By Hillel Aron
By Joseph Tsidulko
By Patrick Range McDonald
By David Futch
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By Dennis Romero
By Jill Stewart
By Dennis Romero
The other day I was stuck in traffic behind a car with a bumper sticker that simply read, “Kennedy-Johnson.” With its primary colors and declarative block letters, the vintage sticker was cute in the way of most retro ephemera. Perhaps, though, it was a distress signal to the past — not the sentimental past of caramel apples and maple-leaf bonfires, but a time when the White House didn’t regard every American as a potential enemy. And, on the other hand, a time when Americans themselves braved police dogs and fire hoses to express their outrage over a seemingly endless range of injustices.
Outrage has been conspicuously missing in the American conversation for a long time. Even the motherless mass of disaffected citizens who are variously described as “progressives” or “the left” often seem to have lost their voices — and the will to brave nothing worse than the June sun. A peace march earlier this month through downtown L.A. was small compared to the massive rally that was held in a hammering rain days before the war began.
Two days earlier, I spoke with Art Goldberg and his wife, Susan Philips, both of whom came of political age during the upheavals of the 1960s and who helped found Neighbors for Peace and Justice, whose sign-waving members you see standing at intersections during Friday rush hours. Why, I wanted to know, has the peace movement shrunk when American casualties in Iraq are increasing and amid revelations of the torture of Iraqi prisoners? For that matter, why did the protests fall off as soon the war began?
“I think a lot of people who lived through the Vietnam War,” Philips says, “were convinced that they could not speak out against [Iraq] because they were vulnerable to charges that they were putting down the troops — because of the myth that people spat on veterans.”
Goldberg, who had been active in the Free Speech Movement at Berkeley, notes the difference in outlook between the youth of two generations.
“We thought we were just gods of this new period,” he recalls of the ’60s. “That kind of spiritual feeling allows you to spend 12 hours a day handing out leaflets. But the young people today have no political culture of struggle or analysis whatsoever — there has been no political unrest in this country for the past 25 or 30 years.”
Throughout our conversation, it’s clear that election-year politics are tying the peace movement’s philosophy to two words, “No War” — at a time when the U.S. is already fighting a pair of them. Perhaps American politics have become too complex — and paranoid — to summarize on a button or bumper sticker. Or perhaps protesters are tied to another pair of words: John Kerry.
“Had this not been an election year, it would be different,” Philips says. “The anti-war movement is pinning its hopes on Kerry, and he is not asking for a withdrawal of the troops — which would be the logical thing to ask for. The position is that if we strongly articulate withdrawing from Iraq, this will make Kerry look bad and help Bush. It’s stifling the debate over what we should do, and that really worries me because that’s a discussion the country really needs to have.”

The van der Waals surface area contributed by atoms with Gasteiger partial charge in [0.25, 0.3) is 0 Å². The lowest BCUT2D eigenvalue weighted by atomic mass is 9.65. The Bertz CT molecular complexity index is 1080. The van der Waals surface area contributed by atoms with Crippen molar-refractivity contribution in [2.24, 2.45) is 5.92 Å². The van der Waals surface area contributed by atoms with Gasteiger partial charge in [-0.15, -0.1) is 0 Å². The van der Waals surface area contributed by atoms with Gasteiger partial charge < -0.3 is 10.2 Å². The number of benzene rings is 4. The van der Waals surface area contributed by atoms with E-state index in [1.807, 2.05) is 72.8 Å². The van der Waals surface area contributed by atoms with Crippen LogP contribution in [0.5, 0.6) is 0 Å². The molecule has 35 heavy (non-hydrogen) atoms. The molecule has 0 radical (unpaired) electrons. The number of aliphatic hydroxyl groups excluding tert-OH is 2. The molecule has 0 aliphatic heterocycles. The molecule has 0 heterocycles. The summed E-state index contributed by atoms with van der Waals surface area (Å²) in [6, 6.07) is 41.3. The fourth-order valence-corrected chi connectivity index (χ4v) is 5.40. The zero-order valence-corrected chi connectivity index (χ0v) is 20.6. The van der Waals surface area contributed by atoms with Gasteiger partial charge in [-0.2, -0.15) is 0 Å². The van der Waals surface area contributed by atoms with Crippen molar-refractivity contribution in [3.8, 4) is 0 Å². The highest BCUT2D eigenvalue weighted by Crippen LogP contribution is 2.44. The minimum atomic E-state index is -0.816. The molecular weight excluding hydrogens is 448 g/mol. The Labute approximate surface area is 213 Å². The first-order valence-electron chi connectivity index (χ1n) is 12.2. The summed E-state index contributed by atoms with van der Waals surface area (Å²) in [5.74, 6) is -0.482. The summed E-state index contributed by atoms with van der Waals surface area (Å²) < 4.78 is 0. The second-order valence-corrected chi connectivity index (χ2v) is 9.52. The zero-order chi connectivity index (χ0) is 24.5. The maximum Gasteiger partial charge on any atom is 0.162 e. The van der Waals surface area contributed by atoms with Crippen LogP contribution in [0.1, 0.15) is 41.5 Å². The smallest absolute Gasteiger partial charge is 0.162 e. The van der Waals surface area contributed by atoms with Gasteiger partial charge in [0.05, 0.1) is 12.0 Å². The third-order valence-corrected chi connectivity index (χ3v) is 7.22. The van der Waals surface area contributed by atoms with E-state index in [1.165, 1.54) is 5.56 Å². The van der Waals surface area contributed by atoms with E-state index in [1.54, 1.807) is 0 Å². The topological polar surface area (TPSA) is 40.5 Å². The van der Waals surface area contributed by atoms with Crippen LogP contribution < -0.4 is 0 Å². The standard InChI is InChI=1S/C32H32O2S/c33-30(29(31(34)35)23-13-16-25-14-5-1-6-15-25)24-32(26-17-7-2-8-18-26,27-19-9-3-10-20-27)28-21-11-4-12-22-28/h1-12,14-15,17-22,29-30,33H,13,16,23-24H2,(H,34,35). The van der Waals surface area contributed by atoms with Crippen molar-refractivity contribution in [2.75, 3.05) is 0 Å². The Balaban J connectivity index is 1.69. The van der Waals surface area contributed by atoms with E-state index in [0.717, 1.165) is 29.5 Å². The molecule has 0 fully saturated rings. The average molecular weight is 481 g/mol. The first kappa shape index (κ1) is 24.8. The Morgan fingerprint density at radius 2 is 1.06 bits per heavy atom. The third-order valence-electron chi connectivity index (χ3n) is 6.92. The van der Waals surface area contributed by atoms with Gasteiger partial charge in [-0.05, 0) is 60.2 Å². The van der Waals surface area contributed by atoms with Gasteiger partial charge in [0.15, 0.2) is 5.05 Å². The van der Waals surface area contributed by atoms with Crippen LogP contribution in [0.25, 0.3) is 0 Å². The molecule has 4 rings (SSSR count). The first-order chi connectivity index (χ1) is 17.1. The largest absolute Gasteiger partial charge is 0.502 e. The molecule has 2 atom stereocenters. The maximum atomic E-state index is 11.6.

But why should a peace movement gear itself to a man who isn’t a peace
“Several months ago,” Philips continues, “our group took the position that our goal is to defeat Bush. That is primarily the reason for our work, and we won’t do anything that will not work toward that end. I think that’s what’s happening all over the country, including those people who in their heart of hearts believe we should withdraw the troops.”
“We had a terrible fight in our group — the worst fight we’ve ever had,” Goldberg says. “Because some people don’t want to be that anti-war because they’re afraid we’ll embarrass Kerry.”
What lies at the bottom of this, of course, is a fear factor among progressives — and not only of the possibility of a second Bush term.
“People are very fearful of the government because of the Patriot Act in a way we weren’t,” Philips says. “People know people who have been picked up. My father is a Roosevelt Democrat and not prone to hysterics, but he believes this is as close to fascism this country has been in his lifetime.”
Today Goldberg and Philips think the peace movement is roughly where it was just before the war began. I remind Goldberg of just that time, when he told me he believed America would be in for a prolonged occupation of Iraq and that after six months anti-war protests would begin spreading again across the country. (The early June march would suggest otherwise.) What would they have done differently?
“I think we were too decentralized,” Goldberg says. “We should have established a bigger peace network throughout Southern California — with people on the Westside, with Muslims and with the ANSWER people.”
Which brings us to the ongoing criticism of groups like ANSWER (Act Now To Stop War and Racism) and Not in Our Name, whose rallies tend to pack in long lists of angry speakers for a variety of “anti-imperialist” causes.